THE President of the Association of National Accountants of Nigeria (ANAN), Mr. Anthony Chukwuemeka Nzom has admonished the 135 accountants newly inducted as associates of the Society for Forensic Accounting and Fraud Prevention (SFAFP) to be up and doing and uses their wealth of experiences to better the society at large.
He gave this advice during the induction which was held at the Anti-Corruption Academy of Nigeria (ACAN), Keffi in Nasarawa State.
ANAN president, who noted that the work of an accountant was beyond auditing but also investigating, further added that people from other disciplines have come to join the association, saying that’s why Nigeria remained the hob of African.
According to him, “we don’t have competitor. You may be invited to court to prove your case in court. It is your ability to prove that makes the person a criminal. You will be taught on confidence building. Instead of people going to abroad, we have decided to bring it here to make it affordable and accessible.
“Nigeria remains the hob of Africa, even in our present condition we are still doing well. Our problems are self-inflicted. We did the groundnut pyramid in Kano, cotton in Gusau and textile industry in Kaduna. We believe we can turn it round and this is what we are doing to turn it round.
“People from other countries have come to copy from also due to the fact that we are broad in our approach to issues. The trustees of these societies are ANAN Members that have undone the course elsewhere.
“When ANAN was established, some people thought we are going to fall on the way, but today it is a success story. We have over three thousand students with the least qualification of HND and BSC”.
Nzom urged the inductees to be prepared to read more as the pass mark would be 70 and even 69 would not be acceptable.
He revealed that their lecturers are professionals and their trainings are issue based, saying that practical learning is what makes forensic accountant”, he added.
Nzom stated that only South Africa could equate Nigeria in forensic accounting.
In his speech, the Board Chairman, Professor Benjamin Osisioma, who described the induction as an epoch making event, while inducting them informed they were still associates and would only be members after the completion of their mandatory three months trainings, stating they were the first batch of associates of the SFAFP to be inducted.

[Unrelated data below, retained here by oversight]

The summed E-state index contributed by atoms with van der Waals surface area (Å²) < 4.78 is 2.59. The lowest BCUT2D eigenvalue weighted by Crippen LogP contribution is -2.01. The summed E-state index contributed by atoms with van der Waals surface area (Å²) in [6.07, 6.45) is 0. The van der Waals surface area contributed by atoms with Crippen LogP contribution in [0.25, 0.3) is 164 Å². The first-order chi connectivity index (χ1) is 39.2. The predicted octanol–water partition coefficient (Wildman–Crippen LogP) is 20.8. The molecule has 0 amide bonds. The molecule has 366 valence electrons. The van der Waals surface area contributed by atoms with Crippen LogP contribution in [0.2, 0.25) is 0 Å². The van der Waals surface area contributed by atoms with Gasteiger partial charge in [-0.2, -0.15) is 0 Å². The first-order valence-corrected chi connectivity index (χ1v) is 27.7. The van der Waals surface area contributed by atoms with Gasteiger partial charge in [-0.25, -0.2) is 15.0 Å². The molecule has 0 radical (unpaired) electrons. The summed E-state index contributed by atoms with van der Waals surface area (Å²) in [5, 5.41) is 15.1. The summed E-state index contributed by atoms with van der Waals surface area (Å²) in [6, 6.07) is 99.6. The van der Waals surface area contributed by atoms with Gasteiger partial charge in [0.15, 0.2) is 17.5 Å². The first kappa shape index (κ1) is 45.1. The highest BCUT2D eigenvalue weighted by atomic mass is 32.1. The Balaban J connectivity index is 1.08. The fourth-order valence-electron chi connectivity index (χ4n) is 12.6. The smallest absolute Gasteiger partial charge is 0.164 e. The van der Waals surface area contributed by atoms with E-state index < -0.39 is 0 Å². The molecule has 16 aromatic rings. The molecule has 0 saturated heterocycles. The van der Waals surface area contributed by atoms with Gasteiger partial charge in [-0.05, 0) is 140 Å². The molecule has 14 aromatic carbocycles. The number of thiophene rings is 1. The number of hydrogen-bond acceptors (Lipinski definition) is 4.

He said there were different faces of fraud in the society, “they rob us in all ways. Nigeria has paid a great price contending with fraud fight. The traditional control has failed. Regular auditing has gone down the drain providing the need for forensic accountants. Forensic auditing is the only way out”.
Osisisoma noted that the vision of the society was to pioneer indigenous professional distinction in the training and development of forensic accountants, and the delivery of high quality service to foster integrity and excellence.
“We want to build a professional body that you and I will be proud of. The society has five core values that define WHO we are, and WHAT we do: Integrity, trust, excellence, service, and professionalism. We have no competitor today, we are bent on crafting a unique working ethics that will endure”, he boosted.
He tasked the inductees to be up and doing in their study as they are being brought into the flagship of service and excellence.
Speaking earlier, Prof. Andrew Zamani of the Department of Psychology, Nasarawa State University, Keffi who spoke on the topic, “Thinking Like a Thief: The Anti-Fraud Psychology” stressed that leadership, corruption and stealing have eroded our value system, saying that stealing is an adventure, a thrill and a faulty learning and malformation of character due to poor socialization which leads to an overwhelming sense of deprivation or being cheated. “It is an anti-social behavior and criminal: it violated other people’s rights and happiness” he said.
Also speaking, the Executive Secretary of Society for Forensic Accounting and Fraud Prevention, Dr. Abuchi Ogbuji who spoke on “Training Synopsis, Curricular and Programme” noted that the training was developed to give skill to forensic accountants and fraud managers and that the forensic class number was restricted to 35 candidates maximum per stream to enhance quality training and learning.
He said the country was a fertile ground and big market for the forensics, but yet to be tapped, urging the inductees to stand out in the society.